Posts Tagged ‘Edward Filene’

Ed Filene on embracing social media

August 30, 2011

There has been a long-running topic on EverythingCU.com about how to get management on-board with social media when they are dead-set against it. Over the last couple of years, many suggestions have been offered about ways to accomplish this objective.

My favorite so far comes from Andy Anderson, a credit union marketer in Atlanta this morning. He quotes Edward Filene:

“If you are going to do business, you will have to do it in this new world; and I haven’t lived in this new world any longer than you have. It is stranger, in fact to me than it is to you.”

Andy informs us: “This was his speech before the School of Business Administration of the University of Buffalo in 1936.”

These words that Edward spoke 75 years ago are as true and relevant today as they were then. I think that had Ed Filene lived in this day and age, he would have whole-heartedly embraced social media, and used it to spread the word about credit unions throughout the land.

Thank you for sharing this with us, Andy!

Credit Union acronyms totally harsh my mellow

June 14, 2008

The seeds for this blog post were sown by Christopher Morris, based in Madison, Wisconsin, who tweeted that he was incredulous that not everyone knew about the difference between CUNA and CUNA Mutual.

For those of you not knee-deep in credit union world, you probably didn’t even know that these two organizations even existed. And by some chance you have heard of CUNA, you most definitely didn’t know that there are two distinct organizations with different buildings, purposes, and personnel, located in Madison. (The buildings are located about two feet from each other in the same corporate park, but they are separate buildings, and both very large.) CUNA is the national trade organization for credit unions in the United States, and its primary goal is to advance the credit union movement, primarily through political advocacy. CUNA Mutual, now CUNA Mutual Group, or CMG for short (as if that is less confusing), is an insurance company, which provides insurance to credit unions and credit union members nationwide.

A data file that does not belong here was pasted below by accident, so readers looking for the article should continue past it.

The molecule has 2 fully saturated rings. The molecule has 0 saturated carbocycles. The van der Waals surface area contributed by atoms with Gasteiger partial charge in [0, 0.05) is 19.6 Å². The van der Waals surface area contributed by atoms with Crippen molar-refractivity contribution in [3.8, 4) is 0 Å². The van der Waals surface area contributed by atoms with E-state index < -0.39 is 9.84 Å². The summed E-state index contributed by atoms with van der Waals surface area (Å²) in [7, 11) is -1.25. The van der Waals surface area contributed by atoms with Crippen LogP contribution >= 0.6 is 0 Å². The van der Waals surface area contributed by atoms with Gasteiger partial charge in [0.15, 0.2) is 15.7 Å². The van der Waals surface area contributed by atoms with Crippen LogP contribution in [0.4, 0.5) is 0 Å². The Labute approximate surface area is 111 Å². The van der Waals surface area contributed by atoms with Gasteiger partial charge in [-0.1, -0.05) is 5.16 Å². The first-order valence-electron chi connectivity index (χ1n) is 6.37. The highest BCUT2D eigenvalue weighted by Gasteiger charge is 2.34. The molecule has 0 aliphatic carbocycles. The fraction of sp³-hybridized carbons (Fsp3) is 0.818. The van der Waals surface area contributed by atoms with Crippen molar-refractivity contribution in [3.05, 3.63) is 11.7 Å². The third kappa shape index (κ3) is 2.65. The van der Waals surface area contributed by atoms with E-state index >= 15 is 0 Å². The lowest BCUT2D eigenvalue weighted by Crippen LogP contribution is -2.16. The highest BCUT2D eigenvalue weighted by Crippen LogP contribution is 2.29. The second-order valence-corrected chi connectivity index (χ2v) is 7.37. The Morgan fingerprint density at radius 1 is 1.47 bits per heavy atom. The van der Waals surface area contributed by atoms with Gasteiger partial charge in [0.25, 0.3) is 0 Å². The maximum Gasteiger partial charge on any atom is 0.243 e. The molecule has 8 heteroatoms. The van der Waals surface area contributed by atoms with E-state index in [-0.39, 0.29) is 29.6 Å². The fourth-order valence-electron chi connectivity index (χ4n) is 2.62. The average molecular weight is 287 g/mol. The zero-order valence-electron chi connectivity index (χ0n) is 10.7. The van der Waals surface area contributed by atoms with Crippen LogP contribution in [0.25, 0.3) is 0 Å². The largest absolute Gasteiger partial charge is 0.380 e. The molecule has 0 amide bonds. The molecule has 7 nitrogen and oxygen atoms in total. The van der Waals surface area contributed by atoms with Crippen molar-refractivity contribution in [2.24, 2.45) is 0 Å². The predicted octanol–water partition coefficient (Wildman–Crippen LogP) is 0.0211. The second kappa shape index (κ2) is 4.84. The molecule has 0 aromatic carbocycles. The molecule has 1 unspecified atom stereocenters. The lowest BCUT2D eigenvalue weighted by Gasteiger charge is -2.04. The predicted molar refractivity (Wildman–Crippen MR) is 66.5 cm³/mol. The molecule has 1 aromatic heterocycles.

With names like CUNA and CUNA Mutual, you can understand why people might not have realized these two organizations are distinct. It’s really a bummer that the term “credit union” is two words, because it means that virtually any names that derive from it are going to be lengthy long. (Lengthy long is much longer than ordinary long and even longer than very, very long.) Because these names end up being a mouthful, insiders tend to reduce them down to their initialisms or acronyms. (Here’s the difference between these two terms, which I had not realized until yesterday.)

Because there are SO many of these credit union organizations, one MUST NOT give in to the temptation to shorten them. ESPECIALLY NOT TO THE PUBLIC, who has no clue what you are talking about, and is therefore easily confused by them. See which of this jumble of alphabet soup you are familiar with:

CUNA – Credit Union National Association
CUSO – Credit Union Service Organization
CUES – Credit Union Executives’ Society
CULAC – Credit Union Legislative Action Committee
CURIA – Credit Union Regulatory Improvements Act
CUMIS – CUNA Mutual Insurance Society
CUMAA – Credit Union Membership Access Act
CUSC – Credit Union Service Centers
CCUE – Certified Credit Union Executive
CCACU – Combined Council of Automotive Credit Unions (presumably CACU is already taken, or too confusing with California Credit Unions?)
CUIAA – Credit Union Internal Auditors Association
CUSIP – Committee on Uniform Security Identification Procedures (Did we not already have enough acronyms with CU in them that we had to invent some more THAT DON’T EVEN STAND FOR CREDIT UNION? yeeeeesh.)
CLIC – CUIS Loan Insurance Components (CUIS is CUMIS minus Mutual?)
NCUA – National Credit Union Administration
NCUF – National Credit Union Foundation
NACUSO – National Association of Credit Union Service Organizationss
NASCUS -National Association of State Credit Union Supervisors
NACUSAC – National Association of Credit Union Supervisory & Auditing Committees
NACUC – National Association of Credit Union Chairmen
NCUIS – National Credit Union Income Services
NAFCU – National Association of Federal Credit Union
NCUSIF – National Credit Union Share Insurance Fund
NARCUP – National Association of Retired Credit Union People (I did NOT make that up!)
NASCCU – National Association of State Chartered Credit Unions
ITCUA – Information Technologies Credit Union Association